PROJECT 10 Completed (24 days) Completed (57 days) Completed (26 days) Completed (47 days) Completed (19 days) Completed (14 days)  Nonfloatingpoint fractional exponentiation approach Completed on 16Nov2016 (24 days) The intended fractional exponentiation approach is expected to account for most of the significant digits of the decimal type. Thus, the corresponding algorithm has to be able to deal with many scenarios involving fractions formed by big numbers (e.g., 0.23456789885 defined by the fraction 23456789885/10^11), what implies that the nroot calculating approach (i.e., NewtonRaphson) has to be able to deal with a huge range of n values (i.e., many integers within the 110^28 range).The complexity of the aforementioned fraction can be reduced by analysing its constituent elements separately: the numerators are used in integer exponentiation (quick and reliable implementation easily dealing with any number) and the denominators in NewtonRaphson (reliability conditioned by the initial guess). Additionally, the ideas in the previous section seem to indicate that somehow reducing the number of n values/denominators (or interrelating them) could be helpful to find good initial guesses. That's why it soon became clear that the best option was creating multipleof10based fractions. Even under the aforementioned conditions, the number of different input scenarios might still be too big (i.e., at least, 28 different trends); but the multipleof10 reliance proved to also be helpful on this front, via noticeable similarities across different n values (e.g., 10, 1000 or 10^10). I was able to come up with relatively simple approaches delivering acceptably good guesses for all the possible n values. Math2_Private_New_PowSqrt_RootIni.cs includes all the code calculating the initial guesses for GetNRoot . These algorithms describe the patterns which I saw after analysing a reasonably big number of different input conditions; for example, after writing to a file the roots for 10, 10^2, 10^3, etc. with n = 10, 100, 1000, etc., a simple visual inspection was enough to extract worthy conclusions. All this information is referred by one of the following two main methods:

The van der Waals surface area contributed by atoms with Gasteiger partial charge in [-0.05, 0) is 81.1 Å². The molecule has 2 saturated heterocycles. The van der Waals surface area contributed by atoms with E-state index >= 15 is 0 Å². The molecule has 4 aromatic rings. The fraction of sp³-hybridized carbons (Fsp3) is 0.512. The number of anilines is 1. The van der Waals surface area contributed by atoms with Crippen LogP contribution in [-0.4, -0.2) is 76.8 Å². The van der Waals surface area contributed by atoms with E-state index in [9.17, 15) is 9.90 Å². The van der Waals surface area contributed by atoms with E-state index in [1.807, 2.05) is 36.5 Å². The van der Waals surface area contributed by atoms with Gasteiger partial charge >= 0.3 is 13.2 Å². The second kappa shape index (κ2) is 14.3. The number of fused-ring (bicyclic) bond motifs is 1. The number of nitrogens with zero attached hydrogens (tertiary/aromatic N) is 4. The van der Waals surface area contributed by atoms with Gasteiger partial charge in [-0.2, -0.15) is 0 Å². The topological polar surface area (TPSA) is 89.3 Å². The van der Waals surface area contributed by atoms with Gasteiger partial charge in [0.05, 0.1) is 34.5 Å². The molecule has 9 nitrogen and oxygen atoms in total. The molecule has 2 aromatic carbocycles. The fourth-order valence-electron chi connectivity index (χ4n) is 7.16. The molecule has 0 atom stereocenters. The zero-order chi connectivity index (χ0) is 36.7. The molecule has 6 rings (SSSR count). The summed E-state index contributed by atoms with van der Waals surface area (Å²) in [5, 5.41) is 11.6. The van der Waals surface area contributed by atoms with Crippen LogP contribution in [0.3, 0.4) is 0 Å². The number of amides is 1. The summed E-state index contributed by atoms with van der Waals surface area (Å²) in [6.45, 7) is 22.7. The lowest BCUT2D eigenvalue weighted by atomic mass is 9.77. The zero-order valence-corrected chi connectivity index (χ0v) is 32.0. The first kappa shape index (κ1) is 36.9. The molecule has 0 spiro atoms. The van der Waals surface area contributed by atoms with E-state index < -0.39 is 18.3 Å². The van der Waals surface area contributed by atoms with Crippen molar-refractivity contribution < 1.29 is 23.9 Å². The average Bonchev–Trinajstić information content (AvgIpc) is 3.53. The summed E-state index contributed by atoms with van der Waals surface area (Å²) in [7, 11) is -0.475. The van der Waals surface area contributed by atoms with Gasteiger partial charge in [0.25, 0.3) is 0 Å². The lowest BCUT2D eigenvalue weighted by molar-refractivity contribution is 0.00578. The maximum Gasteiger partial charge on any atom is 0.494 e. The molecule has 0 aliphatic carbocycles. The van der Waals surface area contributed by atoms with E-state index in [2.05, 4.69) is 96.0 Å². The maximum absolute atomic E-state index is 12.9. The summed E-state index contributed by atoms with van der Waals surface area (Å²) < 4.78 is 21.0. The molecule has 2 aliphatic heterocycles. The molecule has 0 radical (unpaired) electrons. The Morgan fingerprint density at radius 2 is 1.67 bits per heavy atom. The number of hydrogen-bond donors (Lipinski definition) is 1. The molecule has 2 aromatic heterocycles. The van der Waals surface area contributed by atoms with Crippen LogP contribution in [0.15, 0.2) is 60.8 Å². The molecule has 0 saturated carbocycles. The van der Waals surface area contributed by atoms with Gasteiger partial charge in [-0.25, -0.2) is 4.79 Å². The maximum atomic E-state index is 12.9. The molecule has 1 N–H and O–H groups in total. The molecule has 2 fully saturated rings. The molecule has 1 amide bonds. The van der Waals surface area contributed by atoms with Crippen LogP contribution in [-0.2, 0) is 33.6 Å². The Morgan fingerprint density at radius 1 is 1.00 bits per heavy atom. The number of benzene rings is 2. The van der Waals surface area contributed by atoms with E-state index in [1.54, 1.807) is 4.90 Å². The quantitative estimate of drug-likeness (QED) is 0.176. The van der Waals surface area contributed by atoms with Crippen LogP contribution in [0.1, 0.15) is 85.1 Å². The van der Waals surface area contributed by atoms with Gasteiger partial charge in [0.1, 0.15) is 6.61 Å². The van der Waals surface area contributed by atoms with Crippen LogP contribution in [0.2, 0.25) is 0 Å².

Number range and any exponent within the decimal range, by bearing in mind the aforementioned 25firstdecimaldigits limitation), what implies that a valid result for the target accuracy (i.e., 1e28m or, under very specific conditions, 5e28m ) will always be found.